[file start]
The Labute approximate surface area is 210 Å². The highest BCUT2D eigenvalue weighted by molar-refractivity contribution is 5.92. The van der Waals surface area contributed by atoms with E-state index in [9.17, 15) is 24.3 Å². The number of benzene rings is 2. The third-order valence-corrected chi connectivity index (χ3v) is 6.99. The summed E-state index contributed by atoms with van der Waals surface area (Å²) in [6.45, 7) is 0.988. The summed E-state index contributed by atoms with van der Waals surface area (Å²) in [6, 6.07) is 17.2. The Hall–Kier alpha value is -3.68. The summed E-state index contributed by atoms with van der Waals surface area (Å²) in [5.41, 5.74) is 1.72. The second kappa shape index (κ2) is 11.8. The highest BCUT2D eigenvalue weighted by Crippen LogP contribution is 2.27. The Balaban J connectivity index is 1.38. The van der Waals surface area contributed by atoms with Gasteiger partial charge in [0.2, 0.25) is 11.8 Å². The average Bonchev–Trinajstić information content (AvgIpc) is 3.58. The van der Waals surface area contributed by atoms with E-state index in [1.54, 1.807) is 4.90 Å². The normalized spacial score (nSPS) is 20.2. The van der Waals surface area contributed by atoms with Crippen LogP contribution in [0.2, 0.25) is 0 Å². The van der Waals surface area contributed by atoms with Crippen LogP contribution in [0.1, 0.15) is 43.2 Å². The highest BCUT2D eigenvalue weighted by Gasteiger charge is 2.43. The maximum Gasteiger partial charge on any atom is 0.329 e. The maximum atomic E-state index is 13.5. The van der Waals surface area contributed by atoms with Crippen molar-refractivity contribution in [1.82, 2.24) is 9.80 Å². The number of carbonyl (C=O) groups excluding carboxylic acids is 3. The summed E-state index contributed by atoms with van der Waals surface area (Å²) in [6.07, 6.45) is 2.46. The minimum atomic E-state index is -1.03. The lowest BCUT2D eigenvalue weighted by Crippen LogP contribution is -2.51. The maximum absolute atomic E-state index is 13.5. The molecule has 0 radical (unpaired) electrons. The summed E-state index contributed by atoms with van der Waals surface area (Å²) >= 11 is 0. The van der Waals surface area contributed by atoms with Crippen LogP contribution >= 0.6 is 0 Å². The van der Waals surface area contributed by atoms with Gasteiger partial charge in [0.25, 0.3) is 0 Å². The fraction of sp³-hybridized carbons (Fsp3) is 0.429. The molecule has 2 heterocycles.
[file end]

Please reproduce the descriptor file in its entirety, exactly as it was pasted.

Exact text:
The Labute approximate surface area is 210 Å². The highest BCUT2D eigenvalue weighted by molar-refractivity contribution is 5.92. The van der Waals surface area contributed by atoms with E-state index in [9.17, 15) is 24.3 Å². The number of benzene rings is 2. The third-order valence-corrected chi connectivity index (χ3v) is 6.99. The summed E-state index contributed by atoms with van der Waals surface area (Å²) in [6.45, 7) is 0.988. The summed E-state index contributed by atoms with van der Waals surface area (Å²) in [6, 6.07) is 17.2. The Hall–Kier alpha value is -3.68. The summed E-state index contributed by atoms with van der Waals surface area (Å²) in [5.41, 5.74) is 1.72. The second kappa shape index (κ2) is 11.8. The highest BCUT2D eigenvalue weighted by Crippen LogP contribution is 2.27. The Balaban J connectivity index is 1.38. The van der Waals surface area contributed by atoms with Gasteiger partial charge in [0.2, 0.25) is 11.8 Å². The average Bonchev–Trinajstić information content (AvgIpc) is 3.58. The van der Waals surface area contributed by atoms with E-state index in [1.54, 1.807) is 4.90 Å². The normalized spacial score (nSPS) is 20.2. The van der Waals surface area contributed by atoms with Crippen LogP contribution in [0.2, 0.25) is 0 Å². The van der Waals surface area contributed by atoms with Crippen LogP contribution in [0.1, 0.15) is 43.2 Å². The highest BCUT2D eigenvalue weighted by Gasteiger charge is 2.43. The maximum Gasteiger partial charge on any atom is 0.329 e. The maximum atomic E-state index is 13.5. The van der Waals surface area contributed by atoms with Crippen molar-refractivity contribution in [1.82, 2.24) is 9.80 Å². The number of carbonyl (C=O) groups excluding carboxylic acids is 3. The summed E-state index contributed by atoms with van der Waals surface area (Å²) in [6.07, 6.45) is 2.46. The minimum atomic E-state index is -1.03. The lowest BCUT2D eigenvalue weighted by Crippen LogP contribution is -2.51. The maximum absolute atomic E-state index is 13.5. The molecule has 0 radical (unpaired) electrons. The summed E-state index contributed by atoms with van der Waals surface area (Å²) >= 11 is 0. The van der Waals surface area contributed by atoms with Crippen LogP contribution >= 0.6 is 0 Å². The van der Waals surface area contributed by atoms with Gasteiger partial charge in [0.25, 0.3) is 0 Å². The fraction of sp³-hybridized carbons (Fsp3) is 0.429. The molecule has 2 heterocycles.